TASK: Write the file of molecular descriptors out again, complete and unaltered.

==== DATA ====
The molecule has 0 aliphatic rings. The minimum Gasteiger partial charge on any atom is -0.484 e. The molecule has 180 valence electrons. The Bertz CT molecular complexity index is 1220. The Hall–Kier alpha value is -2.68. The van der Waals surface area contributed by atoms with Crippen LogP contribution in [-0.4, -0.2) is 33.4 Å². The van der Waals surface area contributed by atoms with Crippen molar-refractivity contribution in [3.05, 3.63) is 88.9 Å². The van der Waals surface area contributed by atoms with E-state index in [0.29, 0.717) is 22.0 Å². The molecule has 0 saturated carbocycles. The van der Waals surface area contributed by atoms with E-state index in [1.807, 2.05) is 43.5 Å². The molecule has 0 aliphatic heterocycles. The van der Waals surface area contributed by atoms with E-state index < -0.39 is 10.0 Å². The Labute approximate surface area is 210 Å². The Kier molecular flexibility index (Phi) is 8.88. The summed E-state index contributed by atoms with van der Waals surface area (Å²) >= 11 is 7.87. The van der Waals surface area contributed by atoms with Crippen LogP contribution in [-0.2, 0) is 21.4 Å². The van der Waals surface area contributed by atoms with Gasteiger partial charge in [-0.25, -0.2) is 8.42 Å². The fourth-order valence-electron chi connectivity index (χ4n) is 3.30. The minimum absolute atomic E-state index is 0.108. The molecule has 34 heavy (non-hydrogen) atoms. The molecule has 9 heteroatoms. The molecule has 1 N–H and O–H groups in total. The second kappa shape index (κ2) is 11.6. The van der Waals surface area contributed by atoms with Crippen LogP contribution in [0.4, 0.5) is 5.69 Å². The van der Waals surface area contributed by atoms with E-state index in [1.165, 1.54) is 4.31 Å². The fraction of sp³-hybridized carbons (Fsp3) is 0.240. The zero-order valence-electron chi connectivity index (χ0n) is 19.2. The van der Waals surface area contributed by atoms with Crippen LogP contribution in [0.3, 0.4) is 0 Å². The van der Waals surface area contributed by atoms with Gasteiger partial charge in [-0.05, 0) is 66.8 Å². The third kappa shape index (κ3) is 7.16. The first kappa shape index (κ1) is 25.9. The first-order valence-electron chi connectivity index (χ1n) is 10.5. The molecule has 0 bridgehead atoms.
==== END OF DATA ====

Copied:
The molecule has 0 aliphatic rings. The minimum Gasteiger partial charge on any atom is -0.484 e. The molecule has 180 valence electrons. The Bertz CT molecular complexity index is 1220. The Hall–Kier alpha value is -2.68. The van der Waals surface area contributed by atoms with Crippen LogP contribution in [-0.4, -0.2) is 33.4 Å². The van der Waals surface area contributed by atoms with Crippen molar-refractivity contribution in [3.05, 3.63) is 88.9 Å². The van der Waals surface area contributed by atoms with E-state index in [0.29, 0.717) is 22.0 Å². The molecule has 0 saturated carbocycles. The van der Waals surface area contributed by atoms with E-state index in [1.807, 2.05) is 43.5 Å². The molecule has 0 aliphatic heterocycles. The van der Waals surface area contributed by atoms with E-state index < -0.39 is 10.0 Å². The Labute approximate surface area is 210 Å². The Kier molecular flexibility index (Phi) is 8.88. The summed E-state index contributed by atoms with van der Waals surface area (Å²) >= 11 is 7.87. The van der Waals surface area contributed by atoms with Crippen LogP contribution in [-0.2, 0) is 21.4 Å². The van der Waals surface area contributed by atoms with Gasteiger partial charge in [-0.25, -0.2) is 8.42 Å². The fourth-order valence-electron chi connectivity index (χ4n) is 3.30. The minimum absolute atomic E-state index is 0.108. The molecule has 34 heavy (non-hydrogen) atoms. The molecule has 9 heteroatoms. The molecule has 1 N–H and O–H groups in total. The second kappa shape index (κ2) is 11.6. The van der Waals surface area contributed by atoms with Crippen LogP contribution in [0.4, 0.5) is 5.69 Å². The van der Waals surface area contributed by atoms with E-state index in [1.165, 1.54) is 4.31 Å². The fraction of sp³-hybridized carbons (Fsp3) is 0.240. The zero-order valence-electron chi connectivity index (χ0n) is 19.2. The van der Waals surface area contributed by atoms with Crippen LogP contribution in [0.3, 0.4) is 0 Å². The van der Waals surface area contributed by atoms with Gasteiger partial charge in [-0.05, 0) is 66.8 Å². The third kappa shape index (κ3) is 7.16. The first kappa shape index (κ1) is 25.9. The first-order valence-electron chi connectivity index (χ1n) is 10.5. The molecule has 0 bridgehead atoms.